Crisis PR

By The Drum | Administrator

February 12, 2004 | 6 min read

Friday lunchtime is a significant moment for at least two people at Aberdeen’s Fifth Ring. For one it means the next seven days being completely sober, within 20 minutes of Aberdeen and being prepared for a call at any time of day or night. For the other, it means a few beers or glasses of vino and not having to carry around a laptop and printer all week.

The solemn Friday lunch-time ceremony involves the passing over of an innocuous little black box with a small screen, which, when activated by one of Fifth Ring’s oil company clients, will spring to life with the message instructing duty media consultant to proceed to the Emergency Response Room.

It is mostly forgotten these days that there are over 100 gigantic steel and concrete installations dotting the North Sea in some of the most inhospitable seas in the world. Every week thousands of oil workers are transported between these cities on the sea and the shore in a logistical operation that would challenge even the best-trained military planners ... and things can and do go wrong.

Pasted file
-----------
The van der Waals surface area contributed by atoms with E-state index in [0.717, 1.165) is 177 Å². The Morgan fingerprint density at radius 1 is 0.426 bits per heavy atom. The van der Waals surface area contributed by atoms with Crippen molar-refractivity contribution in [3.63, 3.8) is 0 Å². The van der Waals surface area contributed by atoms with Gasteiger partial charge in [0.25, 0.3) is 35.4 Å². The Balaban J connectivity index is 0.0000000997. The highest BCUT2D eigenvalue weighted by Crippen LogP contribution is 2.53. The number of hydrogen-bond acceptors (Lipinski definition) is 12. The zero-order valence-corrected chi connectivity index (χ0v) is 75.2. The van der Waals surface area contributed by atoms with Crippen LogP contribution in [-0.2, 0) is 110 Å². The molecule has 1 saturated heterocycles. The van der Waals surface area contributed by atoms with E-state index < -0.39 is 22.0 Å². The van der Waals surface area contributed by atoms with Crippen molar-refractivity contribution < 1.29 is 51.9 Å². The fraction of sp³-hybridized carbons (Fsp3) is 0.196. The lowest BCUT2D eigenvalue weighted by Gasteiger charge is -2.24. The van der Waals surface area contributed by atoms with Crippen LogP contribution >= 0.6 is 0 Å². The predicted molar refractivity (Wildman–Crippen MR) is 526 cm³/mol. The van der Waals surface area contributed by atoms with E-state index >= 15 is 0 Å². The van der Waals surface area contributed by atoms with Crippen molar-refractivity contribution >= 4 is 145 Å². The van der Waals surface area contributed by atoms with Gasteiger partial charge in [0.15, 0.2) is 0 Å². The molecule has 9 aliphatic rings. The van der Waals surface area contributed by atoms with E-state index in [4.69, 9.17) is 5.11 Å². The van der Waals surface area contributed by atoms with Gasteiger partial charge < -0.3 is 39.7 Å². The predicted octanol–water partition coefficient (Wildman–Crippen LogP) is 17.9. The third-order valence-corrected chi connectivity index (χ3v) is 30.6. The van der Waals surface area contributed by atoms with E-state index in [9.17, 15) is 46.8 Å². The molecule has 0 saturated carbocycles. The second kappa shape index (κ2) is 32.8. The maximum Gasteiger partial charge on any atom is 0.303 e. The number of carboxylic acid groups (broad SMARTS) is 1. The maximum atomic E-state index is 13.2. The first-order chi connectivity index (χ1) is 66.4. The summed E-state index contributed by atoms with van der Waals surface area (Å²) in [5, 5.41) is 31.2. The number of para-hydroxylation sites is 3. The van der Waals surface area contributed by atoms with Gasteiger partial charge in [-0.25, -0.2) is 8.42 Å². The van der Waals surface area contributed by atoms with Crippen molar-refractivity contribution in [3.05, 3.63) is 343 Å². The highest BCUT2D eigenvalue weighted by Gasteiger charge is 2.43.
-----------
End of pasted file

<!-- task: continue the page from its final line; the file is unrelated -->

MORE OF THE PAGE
Although statistically one of the safest industries, it is still one that presents great hazards and, as a result, oil companies have highly trained teams on call 365 days a year to assist in protecting lives, assets and reputation.

So how does it feel when the pager calls?

It’s 3 a.m. on a Wednesday. Kelly Kilner, Fifth Ring PR account director, is awoken by the sound of the phone. Before she gets to it, it rings off and she assumes it’s her husband looking for a lift home from his office Christmas party.

But then the pager starts its familiar tone, quietly at first, but then louder and more and more urgent. An hour later Kelly is in the client’s brightly lit Emergency Response Room. Status boards all around the room tell a story of an unfolding emergency. A small fire has been detected at an offshore location. Even the smallest fire is a potential crisis when it is situated on top of thousands of tonnes of oil and gas.

On the installation, over 100 miles away from the nearest land, automatic deluge systems and trained fire crews are tackling the situation. It’s highly likely that the broadcast media will be phoning soon for information for their early bulletins. Local media are trained to put in hourly calls to the coastguard; the emergency services and even the sound of helicopter flying over Aberdeen while the airport is closed can alert them to an incident.

The Emergency Response Team is now in full swing. An open line has been established with the offshore installation manager. Logistics staff are establishing the availability of helicopters and vessels in the area. The Maritime Coastguard Agency has mobilised its helicopter to the installation to assist if necessary. HR staff are examining the Persons on Board list (POB) which is constantly updated to ensure accurate information, should crew be missing.